Amen Dunes - Love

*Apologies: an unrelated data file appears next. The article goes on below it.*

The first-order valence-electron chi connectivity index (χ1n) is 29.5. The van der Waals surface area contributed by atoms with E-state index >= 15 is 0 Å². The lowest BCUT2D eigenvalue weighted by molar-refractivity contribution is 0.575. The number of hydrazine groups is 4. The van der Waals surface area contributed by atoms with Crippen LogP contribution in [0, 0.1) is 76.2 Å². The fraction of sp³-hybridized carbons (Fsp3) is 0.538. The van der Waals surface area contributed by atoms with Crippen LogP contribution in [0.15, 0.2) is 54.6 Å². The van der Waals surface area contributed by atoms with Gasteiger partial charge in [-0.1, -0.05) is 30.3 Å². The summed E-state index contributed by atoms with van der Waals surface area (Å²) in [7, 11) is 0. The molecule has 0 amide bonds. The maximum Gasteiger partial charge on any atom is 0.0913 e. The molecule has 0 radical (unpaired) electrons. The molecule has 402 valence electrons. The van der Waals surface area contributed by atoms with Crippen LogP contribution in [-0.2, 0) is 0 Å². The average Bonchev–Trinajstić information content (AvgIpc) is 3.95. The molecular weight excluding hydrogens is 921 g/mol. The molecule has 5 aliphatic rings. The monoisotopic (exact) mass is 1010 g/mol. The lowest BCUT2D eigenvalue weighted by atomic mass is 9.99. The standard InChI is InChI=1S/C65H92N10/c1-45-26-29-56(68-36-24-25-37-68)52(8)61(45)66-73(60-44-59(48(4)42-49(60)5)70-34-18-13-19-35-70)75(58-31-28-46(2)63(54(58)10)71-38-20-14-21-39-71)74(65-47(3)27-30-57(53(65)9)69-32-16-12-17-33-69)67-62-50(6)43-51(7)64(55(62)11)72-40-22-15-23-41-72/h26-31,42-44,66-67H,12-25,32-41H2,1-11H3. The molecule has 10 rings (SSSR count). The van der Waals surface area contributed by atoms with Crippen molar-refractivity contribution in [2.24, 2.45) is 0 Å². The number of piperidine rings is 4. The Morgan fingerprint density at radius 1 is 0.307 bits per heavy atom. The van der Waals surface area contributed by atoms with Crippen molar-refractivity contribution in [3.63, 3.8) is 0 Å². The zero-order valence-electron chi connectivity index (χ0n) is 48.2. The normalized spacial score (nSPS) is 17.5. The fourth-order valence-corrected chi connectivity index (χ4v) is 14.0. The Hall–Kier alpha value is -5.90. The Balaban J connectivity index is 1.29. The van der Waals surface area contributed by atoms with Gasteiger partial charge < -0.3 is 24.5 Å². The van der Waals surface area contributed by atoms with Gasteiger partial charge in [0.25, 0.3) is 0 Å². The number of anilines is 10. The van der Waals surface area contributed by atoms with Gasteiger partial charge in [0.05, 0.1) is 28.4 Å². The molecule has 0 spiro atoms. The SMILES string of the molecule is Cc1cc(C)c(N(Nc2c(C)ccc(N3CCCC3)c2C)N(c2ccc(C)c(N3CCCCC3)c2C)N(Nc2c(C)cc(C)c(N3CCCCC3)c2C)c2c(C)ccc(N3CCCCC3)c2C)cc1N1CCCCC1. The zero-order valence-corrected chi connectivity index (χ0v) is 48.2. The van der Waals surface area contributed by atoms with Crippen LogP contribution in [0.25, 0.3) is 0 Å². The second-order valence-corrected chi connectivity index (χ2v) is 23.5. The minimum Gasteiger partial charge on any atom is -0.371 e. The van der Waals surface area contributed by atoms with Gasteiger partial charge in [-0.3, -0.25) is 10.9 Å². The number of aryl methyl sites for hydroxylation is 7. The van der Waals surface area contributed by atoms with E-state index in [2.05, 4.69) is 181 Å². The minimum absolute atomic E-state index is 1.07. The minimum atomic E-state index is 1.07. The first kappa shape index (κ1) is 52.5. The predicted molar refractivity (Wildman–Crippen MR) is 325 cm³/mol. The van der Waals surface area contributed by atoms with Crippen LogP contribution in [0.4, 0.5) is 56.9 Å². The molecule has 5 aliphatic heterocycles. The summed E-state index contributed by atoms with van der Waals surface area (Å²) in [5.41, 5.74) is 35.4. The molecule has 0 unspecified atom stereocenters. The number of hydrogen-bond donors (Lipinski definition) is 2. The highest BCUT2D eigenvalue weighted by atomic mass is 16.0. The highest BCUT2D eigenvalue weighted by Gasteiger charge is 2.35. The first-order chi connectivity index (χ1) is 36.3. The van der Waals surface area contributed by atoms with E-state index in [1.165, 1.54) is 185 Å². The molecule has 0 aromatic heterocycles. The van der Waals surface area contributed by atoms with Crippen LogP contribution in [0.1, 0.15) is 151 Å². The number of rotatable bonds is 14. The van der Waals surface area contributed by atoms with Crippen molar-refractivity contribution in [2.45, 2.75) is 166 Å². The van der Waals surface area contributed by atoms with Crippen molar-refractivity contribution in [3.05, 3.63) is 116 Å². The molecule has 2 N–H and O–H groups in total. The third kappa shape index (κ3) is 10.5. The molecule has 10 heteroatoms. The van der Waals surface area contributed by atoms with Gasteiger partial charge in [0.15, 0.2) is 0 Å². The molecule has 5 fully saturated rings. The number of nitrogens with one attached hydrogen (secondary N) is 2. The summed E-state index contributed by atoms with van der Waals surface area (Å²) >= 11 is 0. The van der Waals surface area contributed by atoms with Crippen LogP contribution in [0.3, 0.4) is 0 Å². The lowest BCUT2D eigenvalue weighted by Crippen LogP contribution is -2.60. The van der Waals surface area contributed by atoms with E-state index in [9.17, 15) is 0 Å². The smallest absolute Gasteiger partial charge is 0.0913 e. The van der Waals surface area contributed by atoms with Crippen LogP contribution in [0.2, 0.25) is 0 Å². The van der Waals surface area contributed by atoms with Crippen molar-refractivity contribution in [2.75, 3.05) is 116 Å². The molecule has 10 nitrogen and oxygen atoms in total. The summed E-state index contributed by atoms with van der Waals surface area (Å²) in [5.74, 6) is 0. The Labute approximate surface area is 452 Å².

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Some artists' music gets more intricate as the years pass, while others, like Amen Dunes' Damon McMahon, pare it down to its essence. While 2011's sprawling Through Donkey Jaw suggested he could go in almost any direction on his next album, on Love he forgoes much of that woolliness -- some of which ended up on the smaller-scale releases Ethio Covers and Spoiler -- resulting in songs with a newfound clarity and serenity. The album begins with some of McMahon's most appealing music yet: "White Child" manages to be bold and eerie at the same time, tempering its punchy brass with trippy woodwinds and a melodic sensibility that evokes fellow travelers Epic Soundtracks and Greg Ashley. "Lonely Richard" might be the closest McMahon has come to a bona fide pop song, but its heavy reverb and droning violins help keep it weird. "Splits Are Parted," meanwhile, captures the album's strange grace and yearning in McMahon's cries of "Oh, I could love you." Love's pastoral excursions are simpler yet more sophisticated than what came before, but the album still boasts plenty of haze on the eight-minute title track and "Lilac in Hand," which nods to and modernizes flower-child freedom. The wide-open drones that dominate these songs allow more details and nuances to come out, whether it's the layered backing vocals on "I Know Myself" or "Sixteen"'s carefully sketched portrait of youth, love, and loss. That said, Love also shows McMahon's way with towering sonics hasn't deserted him: "Green Eyes" creates an air of doomy majesty that makes it feel longer and more imposing than two and a half minutes. The album's more polished feel extends to how well blended and balanced it is; the dense weirdness of Love's lone rocker, "I Can't Dig It," enhances the alluring drift of songs like "Rocket Flare" and "Everybody Is Crazy." This is easily some of McMahon's prettiest and most accessible music, and it's also some of his finest. In its own simple, graceful way, Love adds more depth to the rest of Amen Dunes' work.